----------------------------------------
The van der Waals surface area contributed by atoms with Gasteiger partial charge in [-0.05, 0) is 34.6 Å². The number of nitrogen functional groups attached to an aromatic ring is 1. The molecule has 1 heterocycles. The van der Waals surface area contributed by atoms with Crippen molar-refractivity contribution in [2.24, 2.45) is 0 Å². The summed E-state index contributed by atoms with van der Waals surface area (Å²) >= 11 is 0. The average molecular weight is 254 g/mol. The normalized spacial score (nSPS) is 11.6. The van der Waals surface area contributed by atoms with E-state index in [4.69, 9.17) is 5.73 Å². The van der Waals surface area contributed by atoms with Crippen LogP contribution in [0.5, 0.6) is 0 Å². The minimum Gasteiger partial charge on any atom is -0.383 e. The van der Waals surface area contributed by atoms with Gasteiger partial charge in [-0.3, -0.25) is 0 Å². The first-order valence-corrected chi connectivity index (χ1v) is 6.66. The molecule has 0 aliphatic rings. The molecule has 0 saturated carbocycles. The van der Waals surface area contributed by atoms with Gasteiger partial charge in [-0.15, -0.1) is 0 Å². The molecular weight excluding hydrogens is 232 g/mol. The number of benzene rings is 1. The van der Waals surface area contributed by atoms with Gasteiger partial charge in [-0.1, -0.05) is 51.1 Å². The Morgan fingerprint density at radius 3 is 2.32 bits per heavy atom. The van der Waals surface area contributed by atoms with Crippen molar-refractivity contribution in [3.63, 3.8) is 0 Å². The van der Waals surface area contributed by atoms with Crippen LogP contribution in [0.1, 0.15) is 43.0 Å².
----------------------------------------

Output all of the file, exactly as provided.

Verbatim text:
The van der Waals surface area contributed by atoms with Gasteiger partial charge in [-0.05, 0) is 34.6 Å². The number of nitrogen functional groups attached to an aromatic ring is 1. The molecule has 1 heterocycles. The van der Waals surface area contributed by atoms with Crippen molar-refractivity contribution in [2.24, 2.45) is 0 Å². The summed E-state index contributed by atoms with van der Waals surface area (Å²) >= 11 is 0. The average molecular weight is 254 g/mol. The normalized spacial score (nSPS) is 11.6. The van der Waals surface area contributed by atoms with E-state index in [4.69, 9.17) is 5.73 Å². The van der Waals surface area contributed by atoms with Crippen LogP contribution in [0.5, 0.6) is 0 Å². The minimum Gasteiger partial charge on any atom is -0.383 e. The van der Waals surface area contributed by atoms with Gasteiger partial charge in [-0.3, -0.25) is 0 Å². The first-order valence-corrected chi connectivity index (χ1v) is 6.66. The molecule has 0 aliphatic rings. The molecule has 0 saturated carbocycles. The van der Waals surface area contributed by atoms with Gasteiger partial charge in [-0.15, -0.1) is 0 Å². The molecular weight excluding hydrogens is 232 g/mol. The number of benzene rings is 1. The van der Waals surface area contributed by atoms with Gasteiger partial charge in [-0.1, -0.05) is 51.1 Å². The Morgan fingerprint density at radius 3 is 2.32 bits per heavy atom. The van der Waals surface area contributed by atoms with Crippen molar-refractivity contribution in [3.63, 3.8) is 0 Å². The van der Waals surface area contributed by atoms with Crippen LogP contribution in [0.1, 0.15) is 43.0 Å².